As the Rabbi spoke, the door of the Yeshiva was opened and someone yelled, “The Germans are coming!”… His last words to his students were these, “And do as our holy sages had done – pour forth your words and cast them into letters. This will be the greatest retribution that you can wreak upon these wicked ones. Despite the raging wrath of our foes, the holy souls of your brothers and sisters will remain alive. These evil ones schemed to blot out their names from the face of the earth, but a man cannot destroy letters. For words have wings; they mount up to the heavenly heights and they endure for eternity.” – The Bleeding Sky by Louis Bransdorfer.    


And it shall come to pass that in all the land, saith the lord, two parts therein shall be cut off and die; but the third part shall be left therein. And I will bring the third part through the fire, and will refine them as silver is refined, and will try them as gold is tried. I will say it is my people and they shall say, the Lord is my God.  – Zachariah 13: 8-9         


Churchill cast about for whatever means were possible to impede or halt the German atrocities…Churchill drafted a declaration that he then sent to Roosevelt and Stalin…All those responsible for, or having taken consenting part “in atrocities, massacres and executions” were to be sent back to the countries “in which their abominable deeds were done in order that they may be judged and punished according to the laws of those liberated countries.”   

 Churchill’s draft declaration continued: “Let those who have hitherto not imbued their hands with innocent blood beware lest they join the ranks of the guilty, for most assuredly the three allied powers will pursue them to the uttermost ends of the earth, and will deliver them to their accusers in order that justice may be done.” Such a declaration, Churchill believed, would make at least “some of these villains shy of being mixed up in butcheries now that they know they are going to be beat.” – Churchill and the Jews by Martin Gilbert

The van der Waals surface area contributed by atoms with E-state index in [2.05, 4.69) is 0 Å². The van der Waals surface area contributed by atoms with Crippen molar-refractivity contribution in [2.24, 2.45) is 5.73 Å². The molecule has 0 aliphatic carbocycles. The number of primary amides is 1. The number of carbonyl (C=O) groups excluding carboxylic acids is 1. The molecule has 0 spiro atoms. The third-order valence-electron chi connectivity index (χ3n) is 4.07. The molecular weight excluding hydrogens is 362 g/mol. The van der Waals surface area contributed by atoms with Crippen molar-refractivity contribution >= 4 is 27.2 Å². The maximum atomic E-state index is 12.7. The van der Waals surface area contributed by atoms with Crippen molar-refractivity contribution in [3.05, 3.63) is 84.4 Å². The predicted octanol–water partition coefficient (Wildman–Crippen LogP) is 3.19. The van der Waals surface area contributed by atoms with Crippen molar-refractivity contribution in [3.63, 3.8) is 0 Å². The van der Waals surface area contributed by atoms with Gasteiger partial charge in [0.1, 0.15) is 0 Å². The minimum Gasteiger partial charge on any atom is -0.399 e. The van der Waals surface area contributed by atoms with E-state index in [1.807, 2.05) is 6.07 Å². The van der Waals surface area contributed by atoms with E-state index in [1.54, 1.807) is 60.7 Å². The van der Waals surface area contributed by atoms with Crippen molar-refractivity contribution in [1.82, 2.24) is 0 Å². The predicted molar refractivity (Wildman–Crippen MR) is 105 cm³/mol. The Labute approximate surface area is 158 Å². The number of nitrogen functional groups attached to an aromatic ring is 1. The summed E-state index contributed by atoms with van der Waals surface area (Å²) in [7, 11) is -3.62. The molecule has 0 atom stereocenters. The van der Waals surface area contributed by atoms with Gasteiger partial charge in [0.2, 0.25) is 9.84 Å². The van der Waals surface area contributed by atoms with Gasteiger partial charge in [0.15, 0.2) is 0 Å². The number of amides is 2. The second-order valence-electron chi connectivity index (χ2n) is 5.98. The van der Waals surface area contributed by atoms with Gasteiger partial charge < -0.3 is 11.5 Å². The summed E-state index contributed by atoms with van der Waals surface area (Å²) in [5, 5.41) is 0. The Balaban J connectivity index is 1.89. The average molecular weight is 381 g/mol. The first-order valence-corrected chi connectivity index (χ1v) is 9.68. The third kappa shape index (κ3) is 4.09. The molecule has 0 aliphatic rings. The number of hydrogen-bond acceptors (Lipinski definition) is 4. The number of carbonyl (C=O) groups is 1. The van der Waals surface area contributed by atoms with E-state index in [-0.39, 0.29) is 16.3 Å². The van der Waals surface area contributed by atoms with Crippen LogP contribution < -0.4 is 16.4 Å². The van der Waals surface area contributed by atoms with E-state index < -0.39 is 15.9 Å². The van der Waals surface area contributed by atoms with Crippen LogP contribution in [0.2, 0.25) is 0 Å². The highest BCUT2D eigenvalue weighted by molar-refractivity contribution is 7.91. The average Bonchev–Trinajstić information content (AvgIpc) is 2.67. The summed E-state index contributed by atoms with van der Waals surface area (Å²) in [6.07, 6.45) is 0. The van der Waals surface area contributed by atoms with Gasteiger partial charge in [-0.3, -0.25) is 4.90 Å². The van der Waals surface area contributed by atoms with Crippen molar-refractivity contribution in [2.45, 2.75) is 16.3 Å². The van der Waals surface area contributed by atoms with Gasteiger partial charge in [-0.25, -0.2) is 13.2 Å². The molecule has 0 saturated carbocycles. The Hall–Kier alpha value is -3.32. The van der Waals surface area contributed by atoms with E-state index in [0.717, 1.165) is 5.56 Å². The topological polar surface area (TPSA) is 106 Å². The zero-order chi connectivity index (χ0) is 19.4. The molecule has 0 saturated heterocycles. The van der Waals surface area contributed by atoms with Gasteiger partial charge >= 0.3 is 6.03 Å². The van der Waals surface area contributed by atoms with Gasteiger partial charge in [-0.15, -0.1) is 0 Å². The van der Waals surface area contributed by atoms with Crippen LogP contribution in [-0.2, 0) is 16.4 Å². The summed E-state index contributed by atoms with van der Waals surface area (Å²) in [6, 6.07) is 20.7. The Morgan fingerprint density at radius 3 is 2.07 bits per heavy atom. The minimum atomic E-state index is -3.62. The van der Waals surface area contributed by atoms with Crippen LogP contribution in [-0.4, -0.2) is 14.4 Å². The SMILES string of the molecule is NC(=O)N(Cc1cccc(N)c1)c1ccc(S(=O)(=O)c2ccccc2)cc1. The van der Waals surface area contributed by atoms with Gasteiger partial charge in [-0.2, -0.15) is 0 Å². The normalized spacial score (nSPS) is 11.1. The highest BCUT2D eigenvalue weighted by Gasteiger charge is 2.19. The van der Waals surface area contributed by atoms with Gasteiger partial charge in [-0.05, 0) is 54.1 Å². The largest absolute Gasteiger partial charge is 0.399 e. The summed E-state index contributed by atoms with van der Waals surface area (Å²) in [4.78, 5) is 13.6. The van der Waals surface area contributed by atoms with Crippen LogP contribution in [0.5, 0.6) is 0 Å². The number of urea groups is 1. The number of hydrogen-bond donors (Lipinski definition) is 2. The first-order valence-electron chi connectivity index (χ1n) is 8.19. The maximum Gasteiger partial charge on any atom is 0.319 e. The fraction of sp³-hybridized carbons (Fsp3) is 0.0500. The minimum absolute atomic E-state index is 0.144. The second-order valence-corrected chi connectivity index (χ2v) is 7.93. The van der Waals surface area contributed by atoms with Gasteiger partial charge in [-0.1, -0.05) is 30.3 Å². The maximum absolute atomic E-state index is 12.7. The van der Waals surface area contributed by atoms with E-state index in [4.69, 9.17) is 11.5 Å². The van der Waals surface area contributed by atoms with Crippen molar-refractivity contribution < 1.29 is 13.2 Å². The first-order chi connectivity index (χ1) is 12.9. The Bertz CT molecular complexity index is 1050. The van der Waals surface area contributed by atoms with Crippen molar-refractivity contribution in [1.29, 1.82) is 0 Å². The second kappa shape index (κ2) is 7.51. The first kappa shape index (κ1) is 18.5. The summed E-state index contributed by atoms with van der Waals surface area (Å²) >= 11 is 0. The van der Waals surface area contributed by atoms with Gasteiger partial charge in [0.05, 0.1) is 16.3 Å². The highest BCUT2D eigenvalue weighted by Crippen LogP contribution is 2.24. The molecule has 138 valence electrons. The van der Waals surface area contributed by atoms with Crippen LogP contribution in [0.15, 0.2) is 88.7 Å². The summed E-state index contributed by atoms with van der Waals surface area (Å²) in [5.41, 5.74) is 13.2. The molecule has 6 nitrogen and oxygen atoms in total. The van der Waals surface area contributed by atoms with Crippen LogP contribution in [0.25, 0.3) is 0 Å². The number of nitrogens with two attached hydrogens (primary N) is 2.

“I believe we should put an end right now to all this sniffing out Nazis. Count on it; once we start, who knows where it will all end.” – West German Chancellor Konrad Adenauer, 1952

“If the Holocaust never happened, then where is my family?” – Leon Reich, survivor

“Our prayer today is for the commemoration of the rising which broke out in the Warsaw ghetto on 19 April 1943. It was directed against the Nazis who entered the ghetto to round up the small remnant of its original 400,000 inhabitants in order to deport them to the gas chambers of Treblinka. Mordechaj Anielewicz took command of some 800 men equipped with home-made guns and explosives smuggled in by the Polish Underground. They continued fighting the Germans equipped with Artillery, tanks and aircraft until the last days of May. On 19 April the Jewish Organizacja Bojowa, the Fighting Organization, issued the following declaration:

      Jews! The hour of deed and revenge against the occupant has struck. All those                               capable of carrying arms must join us. Old people and women must help. To arms!

That day, the Germans, on entering the ghetto were greeted with grenades and handgun fire and had to withdraw after a few hours. They soon responded by blowing up and burning all the buildings, streets and whole districts one after the other. On 23 April the fighters issued another proclamation, which read:

     Amongst the fires, the smoke and the blood of the murdered in the ghetto we send our last        address to the world outside: we may all perish but we shall not surrender. We fight for our        freedom and yours.

hey fought in the name of human dignity. In the ghetto Rising 7,000 Jews were killed, 5,000 burnt to death, 15,000 sent to perish in the gas chambers. They gained no military successes and did not live to enjoy the final victory of good over evil – but this first mass act of open resistance against the German occupants and its moral significance are written into Europe’s history.”  SAVED BY MY FACE by Jerzy Lando

 “When people speak about the Holocaust these days, they often say ‘Never forget.’ I certainly agree with them, but before you can pledge to remember something, you have to know it to begin with.” -- Michael Gruenbaum